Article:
double power(double base, double exponent)
    {
    return pow(base, exponent);
    }

    int main()
    {
    int userbase;
    int userexponent;
    cout << “Give me a base: n”;
    cin >> userbase;
    cout << “Give me an exponent: n”;
    cin >> userexponent;
    cout << userbase << ” to the “<< userexponent << ” is ” << power(userbase,userexponent) << “.”;
    }

  7. What role do parameters play in a function?

    Answer: Parameters send values to functions via call statements.

  8. Explain the difference between formal parameters and actual parameters.

    Answer: Formal parameters are listed in the parentheses of the function header. They must include the data type as well as the identifier name.
    Actual parameters are listed in the parentheses of the call to the function. Only identifier names are listed.

  9. Why is it a good idea to write functions that are as general as possible?

    Answer: So they are reusable as many times as possible

Bookwork 4.3 #1-3

  1. What is the difference between reference and value parameters?

    Answer: Value parameter is not to be changed and returned by the function, where the reference parameter is to be changed and sent back to the caller as new values.

  2. Write  and test a function int_divide that receives two integer values and two integer variables from the caller. When the function completes the execution, the values in these variables should be the quotient and the remainder produced by dividing the second value by the first value. Be sure to name your parameters descriptively so as to aid the reader of the function.

    Answer: Code Snippet:
    void int_divide (int divisor, int dividend, int &quotient, int &remainder)
    {
         quotient = dividend / divisor;
    remainder = dividend % divisor;

    }

  3. When would you use a constant reference parameter?

    Answer: Constant reference parameters are used when the original data should not be altered by the function but the size of the data is relatively large.

Bookwork 4.4 #1-3

All three questions combined into one programming challenge.

Write a full program that has the following components.

  • Basic program structure including an int main() which calls each of the following functions.
  • A function called get_data which
    • Prompts the user for an input integer and reads it.
    • Receives nothing.
    • Returns input integer (assumes non-negative).
  • A function called compute_result which:
    • Computes the square root of its argument.
    • Receives integer value that was input.
    • Returns square root of the input integer.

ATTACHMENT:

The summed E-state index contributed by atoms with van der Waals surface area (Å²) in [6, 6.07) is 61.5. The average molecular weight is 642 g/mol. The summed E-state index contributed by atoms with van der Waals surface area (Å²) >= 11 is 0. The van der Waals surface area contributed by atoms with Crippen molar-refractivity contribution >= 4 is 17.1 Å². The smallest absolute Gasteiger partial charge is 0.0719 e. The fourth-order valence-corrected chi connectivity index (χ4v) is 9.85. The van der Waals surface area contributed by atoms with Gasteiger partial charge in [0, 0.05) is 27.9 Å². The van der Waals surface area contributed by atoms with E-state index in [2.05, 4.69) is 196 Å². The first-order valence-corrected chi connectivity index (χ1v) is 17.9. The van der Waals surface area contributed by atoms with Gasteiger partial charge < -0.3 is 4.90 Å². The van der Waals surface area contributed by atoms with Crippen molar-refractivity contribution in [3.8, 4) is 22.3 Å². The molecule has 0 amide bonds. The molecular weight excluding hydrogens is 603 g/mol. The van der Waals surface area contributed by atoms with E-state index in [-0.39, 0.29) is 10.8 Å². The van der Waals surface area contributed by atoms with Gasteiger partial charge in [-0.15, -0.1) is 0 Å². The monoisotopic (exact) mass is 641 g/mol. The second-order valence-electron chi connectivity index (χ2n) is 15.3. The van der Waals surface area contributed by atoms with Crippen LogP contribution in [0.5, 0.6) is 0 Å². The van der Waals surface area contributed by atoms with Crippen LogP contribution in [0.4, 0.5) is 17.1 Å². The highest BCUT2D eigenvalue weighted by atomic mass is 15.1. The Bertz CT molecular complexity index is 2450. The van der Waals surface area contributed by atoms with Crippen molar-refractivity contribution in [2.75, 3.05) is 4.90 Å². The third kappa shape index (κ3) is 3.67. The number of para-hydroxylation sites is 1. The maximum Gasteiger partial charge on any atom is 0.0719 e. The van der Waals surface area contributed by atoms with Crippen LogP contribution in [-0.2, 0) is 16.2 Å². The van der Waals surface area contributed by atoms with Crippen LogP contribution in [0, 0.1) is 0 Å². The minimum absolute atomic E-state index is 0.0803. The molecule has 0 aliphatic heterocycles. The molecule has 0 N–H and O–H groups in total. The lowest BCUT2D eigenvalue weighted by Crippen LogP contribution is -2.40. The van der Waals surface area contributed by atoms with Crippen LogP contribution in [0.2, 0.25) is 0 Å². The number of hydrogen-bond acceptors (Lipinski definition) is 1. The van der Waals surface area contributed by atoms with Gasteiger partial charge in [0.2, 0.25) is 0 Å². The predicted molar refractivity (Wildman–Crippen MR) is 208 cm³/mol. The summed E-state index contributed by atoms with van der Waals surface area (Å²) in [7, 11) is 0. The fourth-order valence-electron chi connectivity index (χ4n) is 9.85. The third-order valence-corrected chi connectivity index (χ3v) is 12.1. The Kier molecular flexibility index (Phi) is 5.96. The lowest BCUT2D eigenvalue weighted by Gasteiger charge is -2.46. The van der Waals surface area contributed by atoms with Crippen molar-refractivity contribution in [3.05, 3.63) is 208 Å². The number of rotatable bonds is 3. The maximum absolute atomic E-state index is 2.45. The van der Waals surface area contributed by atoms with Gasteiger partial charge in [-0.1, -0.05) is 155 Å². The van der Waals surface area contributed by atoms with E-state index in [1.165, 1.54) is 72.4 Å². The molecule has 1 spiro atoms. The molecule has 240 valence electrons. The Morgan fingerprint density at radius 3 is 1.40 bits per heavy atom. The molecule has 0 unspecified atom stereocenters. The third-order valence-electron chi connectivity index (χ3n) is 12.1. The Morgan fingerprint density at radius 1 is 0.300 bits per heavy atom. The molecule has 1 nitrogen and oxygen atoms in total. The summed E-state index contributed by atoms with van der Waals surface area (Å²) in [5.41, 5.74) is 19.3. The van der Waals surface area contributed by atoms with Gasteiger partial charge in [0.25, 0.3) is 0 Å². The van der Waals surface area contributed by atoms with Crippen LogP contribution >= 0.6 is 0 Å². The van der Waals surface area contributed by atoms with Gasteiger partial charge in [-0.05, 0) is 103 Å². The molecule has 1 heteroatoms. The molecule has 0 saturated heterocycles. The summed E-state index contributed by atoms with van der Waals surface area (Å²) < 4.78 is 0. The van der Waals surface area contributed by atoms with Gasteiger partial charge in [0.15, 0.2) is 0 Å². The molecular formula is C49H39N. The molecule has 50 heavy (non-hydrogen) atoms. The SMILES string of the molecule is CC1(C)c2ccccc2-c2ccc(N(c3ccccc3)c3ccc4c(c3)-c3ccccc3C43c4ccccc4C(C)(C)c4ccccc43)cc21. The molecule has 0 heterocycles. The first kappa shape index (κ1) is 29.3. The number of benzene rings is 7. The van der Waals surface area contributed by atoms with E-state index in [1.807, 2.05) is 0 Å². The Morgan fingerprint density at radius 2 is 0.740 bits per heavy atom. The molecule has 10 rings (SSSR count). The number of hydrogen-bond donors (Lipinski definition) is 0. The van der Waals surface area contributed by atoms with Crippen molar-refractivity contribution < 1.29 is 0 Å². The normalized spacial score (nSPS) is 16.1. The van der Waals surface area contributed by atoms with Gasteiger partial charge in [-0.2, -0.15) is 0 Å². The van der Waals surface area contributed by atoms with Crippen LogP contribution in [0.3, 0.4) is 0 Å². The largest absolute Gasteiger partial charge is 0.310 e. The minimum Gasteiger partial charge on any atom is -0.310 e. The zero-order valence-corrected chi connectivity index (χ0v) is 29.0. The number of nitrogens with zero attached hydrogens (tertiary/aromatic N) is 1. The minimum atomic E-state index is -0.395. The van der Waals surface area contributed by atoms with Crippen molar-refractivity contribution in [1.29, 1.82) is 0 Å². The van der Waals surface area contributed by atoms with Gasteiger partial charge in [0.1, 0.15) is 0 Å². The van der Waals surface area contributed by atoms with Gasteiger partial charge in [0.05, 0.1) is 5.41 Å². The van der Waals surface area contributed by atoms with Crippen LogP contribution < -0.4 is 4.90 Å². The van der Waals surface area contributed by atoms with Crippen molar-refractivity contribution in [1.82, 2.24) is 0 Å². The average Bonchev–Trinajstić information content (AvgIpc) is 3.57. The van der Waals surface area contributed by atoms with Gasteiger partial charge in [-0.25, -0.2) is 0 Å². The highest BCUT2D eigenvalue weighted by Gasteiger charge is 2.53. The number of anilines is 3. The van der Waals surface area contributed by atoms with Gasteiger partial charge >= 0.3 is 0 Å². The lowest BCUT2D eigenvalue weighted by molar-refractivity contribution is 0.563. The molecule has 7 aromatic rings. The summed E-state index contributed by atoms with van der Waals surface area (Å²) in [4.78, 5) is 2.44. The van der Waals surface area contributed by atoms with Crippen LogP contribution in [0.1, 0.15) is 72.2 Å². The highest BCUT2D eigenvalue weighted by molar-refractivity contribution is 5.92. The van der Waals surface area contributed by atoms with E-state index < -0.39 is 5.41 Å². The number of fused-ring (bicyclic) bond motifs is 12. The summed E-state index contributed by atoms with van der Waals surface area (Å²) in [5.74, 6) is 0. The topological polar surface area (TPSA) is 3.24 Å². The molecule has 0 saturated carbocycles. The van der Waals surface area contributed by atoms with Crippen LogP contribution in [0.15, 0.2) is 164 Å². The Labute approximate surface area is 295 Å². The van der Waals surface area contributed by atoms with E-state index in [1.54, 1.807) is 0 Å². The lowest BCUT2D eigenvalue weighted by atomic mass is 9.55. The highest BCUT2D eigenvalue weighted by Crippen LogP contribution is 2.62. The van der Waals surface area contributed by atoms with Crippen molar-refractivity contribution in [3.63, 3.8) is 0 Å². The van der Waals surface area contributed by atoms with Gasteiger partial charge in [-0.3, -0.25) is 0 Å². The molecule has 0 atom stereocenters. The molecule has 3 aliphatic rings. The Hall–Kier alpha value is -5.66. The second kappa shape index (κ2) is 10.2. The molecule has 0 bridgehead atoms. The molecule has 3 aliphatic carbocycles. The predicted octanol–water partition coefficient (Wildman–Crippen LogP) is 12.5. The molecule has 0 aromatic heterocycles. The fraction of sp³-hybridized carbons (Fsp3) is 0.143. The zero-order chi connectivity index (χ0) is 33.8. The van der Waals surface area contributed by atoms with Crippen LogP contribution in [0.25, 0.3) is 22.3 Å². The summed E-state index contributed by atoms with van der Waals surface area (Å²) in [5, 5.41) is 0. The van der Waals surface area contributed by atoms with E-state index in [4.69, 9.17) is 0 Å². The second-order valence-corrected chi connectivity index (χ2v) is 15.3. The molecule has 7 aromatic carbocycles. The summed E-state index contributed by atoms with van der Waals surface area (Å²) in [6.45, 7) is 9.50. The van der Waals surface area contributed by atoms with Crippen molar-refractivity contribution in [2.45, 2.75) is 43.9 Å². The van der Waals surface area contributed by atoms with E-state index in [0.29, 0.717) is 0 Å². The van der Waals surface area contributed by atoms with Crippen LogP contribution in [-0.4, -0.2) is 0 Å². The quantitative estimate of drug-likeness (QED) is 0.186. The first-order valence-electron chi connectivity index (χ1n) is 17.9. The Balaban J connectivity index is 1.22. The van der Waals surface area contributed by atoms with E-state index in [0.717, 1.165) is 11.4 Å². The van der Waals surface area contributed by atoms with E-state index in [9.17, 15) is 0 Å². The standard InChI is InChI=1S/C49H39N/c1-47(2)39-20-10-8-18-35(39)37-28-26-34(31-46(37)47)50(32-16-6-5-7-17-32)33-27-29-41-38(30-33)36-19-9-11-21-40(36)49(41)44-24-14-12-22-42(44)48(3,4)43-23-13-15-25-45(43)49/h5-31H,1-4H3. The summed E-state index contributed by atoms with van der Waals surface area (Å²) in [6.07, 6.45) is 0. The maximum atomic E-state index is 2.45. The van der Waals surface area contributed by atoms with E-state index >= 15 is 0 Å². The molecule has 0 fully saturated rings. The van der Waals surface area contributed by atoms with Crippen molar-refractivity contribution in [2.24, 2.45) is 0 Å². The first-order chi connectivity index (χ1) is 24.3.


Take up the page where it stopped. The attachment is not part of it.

• A function called print_result which:
    • Displays both the input integer and its square root.
    • Receives integer input value and float square root.
    • Returns nothing.

Answer: Code Snippet:

// Example program
#include <iostream>
#include <string>
#include <cmath>
using namespace std;

int get_data()
{
int userinteger;

cout << “Give me a positive integer and I will square root it for you.” << “n”;
cin >> userinteger;
return userinteger;
}

double compute_result(int integer)
{
return sqrt(integer);
}

void print_result(int integer, float root)
{
cout << “The square root of ” << integer << ” is approximately ” << root << “.”;
}
int main()
{
int userinteger = get_data();

float root = compute_result(userinteger);

print_result(userinteger, root);
}

Bookwork 4.5 #1-12

  1. Explain the difference between local and global identifiers.

    Answer: Local identifiers are valid only in the main block or sunblock where they are declared. Global identifiers are valid in the main program block and all sunblocks. These are declared before the main block.

  2. State the advantages of using local identifiers.

    Answer: The advantages of using local identifiers are:
    1. They help to avoid side effects by eliminating the possibility of accidentally changing values in global variables.
    2. They facilitate debugging.
    3. They enhance the portability of functions.
    4. They facilitate top-down design.

  3. Discuss some appropriate uses for global identifiers. List several constants that would be appropriate global definitions.

    Answer: Some appropriate uses of global identifiers are:
    1. function names
    2. type names
    3. constants

  4. What is meant by the scope of an identifier?

    Answer: The scope of an identifier refers to the area(s) of the program where it may be used.